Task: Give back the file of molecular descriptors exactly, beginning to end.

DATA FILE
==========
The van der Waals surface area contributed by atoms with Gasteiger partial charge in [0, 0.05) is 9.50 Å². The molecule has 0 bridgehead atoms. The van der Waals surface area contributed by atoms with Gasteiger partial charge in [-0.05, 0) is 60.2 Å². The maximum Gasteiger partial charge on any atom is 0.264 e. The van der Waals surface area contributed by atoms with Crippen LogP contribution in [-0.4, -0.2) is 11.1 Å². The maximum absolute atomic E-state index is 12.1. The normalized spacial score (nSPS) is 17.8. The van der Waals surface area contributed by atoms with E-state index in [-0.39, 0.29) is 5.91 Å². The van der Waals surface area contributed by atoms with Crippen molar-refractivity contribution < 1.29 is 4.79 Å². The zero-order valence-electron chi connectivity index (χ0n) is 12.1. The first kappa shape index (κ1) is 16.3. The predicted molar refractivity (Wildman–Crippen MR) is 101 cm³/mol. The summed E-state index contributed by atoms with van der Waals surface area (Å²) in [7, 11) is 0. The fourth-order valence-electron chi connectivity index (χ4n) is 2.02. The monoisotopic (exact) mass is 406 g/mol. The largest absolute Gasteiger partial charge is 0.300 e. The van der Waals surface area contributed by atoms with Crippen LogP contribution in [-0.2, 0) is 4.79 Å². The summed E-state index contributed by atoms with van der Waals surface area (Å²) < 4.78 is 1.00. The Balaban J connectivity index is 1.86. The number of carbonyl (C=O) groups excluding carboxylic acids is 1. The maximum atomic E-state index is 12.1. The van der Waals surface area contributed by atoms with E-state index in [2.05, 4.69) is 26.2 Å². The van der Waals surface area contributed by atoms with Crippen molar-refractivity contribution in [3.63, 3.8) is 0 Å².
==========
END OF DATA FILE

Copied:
The van der Waals surface area contributed by atoms with Gasteiger partial charge in [0, 0.05) is 9.50 Å². The molecule has 0 bridgehead atoms. The van der Waals surface area contributed by atoms with Gasteiger partial charge in [-0.05, 0) is 60.2 Å². The maximum Gasteiger partial charge on any atom is 0.264 e. The van der Waals surface area contributed by atoms with Crippen LogP contribution in [-0.4, -0.2) is 11.1 Å². The maximum absolute atomic E-state index is 12.1. The normalized spacial score (nSPS) is 17.8. The van der Waals surface area contributed by atoms with E-state index in [-0.39, 0.29) is 5.91 Å². The van der Waals surface area contributed by atoms with Crippen molar-refractivity contribution < 1.29 is 4.79 Å². The zero-order valence-electron chi connectivity index (χ0n) is 12.1. The first kappa shape index (κ1) is 16.3. The predicted molar refractivity (Wildman–Crippen MR) is 101 cm³/mol. The summed E-state index contributed by atoms with van der Waals surface area (Å²) in [7, 11) is 0. The fourth-order valence-electron chi connectivity index (χ4n) is 2.02. The monoisotopic (exact) mass is 406 g/mol. The largest absolute Gasteiger partial charge is 0.300 e. The van der Waals surface area contributed by atoms with Crippen LogP contribution in [-0.2, 0) is 4.79 Å². The summed E-state index contributed by atoms with van der Waals surface area (Å²) < 4.78 is 1.00. The Balaban J connectivity index is 1.86. The number of carbonyl (C=O) groups excluding carboxylic acids is 1. The maximum atomic E-state index is 12.1. The van der Waals surface area contributed by atoms with E-state index in [2.05, 4.69) is 26.2 Å². The van der Waals surface area contributed by atoms with Crippen molar-refractivity contribution in [3.63, 3.8) is 0 Å².